2) Opposed to manipulating the price of the base product and over-inflating some options to make the vehicle appear cheaper when you cannot purchase the cheaper model without those inflated options.

IMO, number 1 is legitimate, number 2 is fraudulent or so close to the line as it is impossible to differentiate.
 

Autolycus

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I completely disagree, there is a huge difference in

1) Selling cheaper EVs as I referenced with the shorter range models coming soon, which is what would be a legitimate transaction.

2) Opposed to manipulating the price of the base product and over-inflating some options to make the vehicle appear cheaper when you cannot purchase the cheaper model without those inflated options.

IMO, number 1 is legitimate, number 2 is fraudulent or so close to the line as it is impossible to differentiate.
"Fraudulent" means criminal. It is not even remotely criminal for a company to change product pricing based on external factors unless those factors are otherwise criminal -- unlawful collusion, etc.
 

DucRider

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The proposed bill is way too complex and confusing to both the consumer and manufacturer.
Does the Model 3 qualify as US made? With US components? Is it by model/trim or by the specific vehicle you buy? With the LFP MIC SR+ on sale in the US, how is that addressed?
If VW makes some ID.4s in the US, some with US made batteries some of the time, how is the rebate calculated? How can the consumer tell if/how much of an incentive the vehicle they are looking at qualifies for?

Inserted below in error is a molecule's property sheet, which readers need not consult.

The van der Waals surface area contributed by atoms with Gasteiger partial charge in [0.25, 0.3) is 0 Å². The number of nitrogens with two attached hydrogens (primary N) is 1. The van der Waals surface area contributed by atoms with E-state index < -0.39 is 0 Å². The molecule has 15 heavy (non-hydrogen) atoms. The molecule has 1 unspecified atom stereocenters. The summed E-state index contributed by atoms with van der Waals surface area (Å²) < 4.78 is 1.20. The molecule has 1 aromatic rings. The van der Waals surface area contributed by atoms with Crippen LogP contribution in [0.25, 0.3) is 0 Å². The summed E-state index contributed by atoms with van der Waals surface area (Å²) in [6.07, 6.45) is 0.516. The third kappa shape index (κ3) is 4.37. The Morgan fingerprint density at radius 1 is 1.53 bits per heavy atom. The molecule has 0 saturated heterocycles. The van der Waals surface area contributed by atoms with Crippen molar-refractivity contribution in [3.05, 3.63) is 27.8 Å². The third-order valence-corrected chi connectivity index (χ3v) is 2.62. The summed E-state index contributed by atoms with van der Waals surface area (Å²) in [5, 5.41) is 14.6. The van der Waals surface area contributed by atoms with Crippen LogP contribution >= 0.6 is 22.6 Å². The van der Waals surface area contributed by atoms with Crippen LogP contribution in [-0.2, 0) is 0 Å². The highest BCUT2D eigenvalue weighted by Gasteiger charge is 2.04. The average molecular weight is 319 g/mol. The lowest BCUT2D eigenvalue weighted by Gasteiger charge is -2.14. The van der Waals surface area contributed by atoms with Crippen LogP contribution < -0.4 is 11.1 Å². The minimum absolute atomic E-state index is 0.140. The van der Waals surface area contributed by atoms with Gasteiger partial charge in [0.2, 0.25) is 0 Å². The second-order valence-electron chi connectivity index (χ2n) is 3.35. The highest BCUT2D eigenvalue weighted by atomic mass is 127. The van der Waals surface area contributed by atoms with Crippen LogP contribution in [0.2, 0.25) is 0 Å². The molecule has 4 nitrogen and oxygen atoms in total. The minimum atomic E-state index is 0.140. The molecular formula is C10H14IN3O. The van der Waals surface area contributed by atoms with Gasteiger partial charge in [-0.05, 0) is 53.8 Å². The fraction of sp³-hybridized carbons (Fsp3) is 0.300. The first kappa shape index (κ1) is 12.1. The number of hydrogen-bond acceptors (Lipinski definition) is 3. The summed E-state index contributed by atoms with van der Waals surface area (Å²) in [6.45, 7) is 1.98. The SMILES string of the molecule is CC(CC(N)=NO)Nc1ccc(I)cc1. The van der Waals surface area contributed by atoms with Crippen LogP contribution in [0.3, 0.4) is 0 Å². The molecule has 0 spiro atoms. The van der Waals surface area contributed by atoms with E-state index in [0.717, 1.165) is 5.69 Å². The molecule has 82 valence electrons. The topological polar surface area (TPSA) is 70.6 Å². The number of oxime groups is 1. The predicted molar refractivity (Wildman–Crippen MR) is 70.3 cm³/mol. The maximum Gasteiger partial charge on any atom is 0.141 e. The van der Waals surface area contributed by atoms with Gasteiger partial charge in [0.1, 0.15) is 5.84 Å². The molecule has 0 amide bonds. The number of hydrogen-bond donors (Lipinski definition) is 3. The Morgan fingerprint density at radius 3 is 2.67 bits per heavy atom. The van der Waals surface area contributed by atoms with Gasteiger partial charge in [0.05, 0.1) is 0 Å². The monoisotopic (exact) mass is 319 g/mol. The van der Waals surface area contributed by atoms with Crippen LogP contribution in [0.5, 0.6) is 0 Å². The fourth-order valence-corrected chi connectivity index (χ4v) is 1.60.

While the POS rebate would be nice, it likely won't be effective - and there is no practical way to combine that with an income cap. Dealers flat out won't go to the trouble of participating - even without having to do a bunch of income verification - and will just tell the consumer to file themselves. There is little to nothing in for them (in theory they can sell more EVs, but they don't see it that way). Oregon's POS rebate only has a small fraction of dealers participating (Tesla does not as one example).

The refueling infrastructure portion is just as much of a mess. Instead of making money available to accelerate projects, it will only add to the expense. Requiring companies to track and document prevailing wages for all mechanics and laborers (including those employed by subcontractors) at each install and prove that their workers are at or above that level, plus a formula for minimum apprentice to journeyworker ratios that increases over time?

I like the intent of incentives for used EVs, but the implementation and tracking of that is going to be a nightmare and could easily cost many, many times the amount actually distributed to consumers.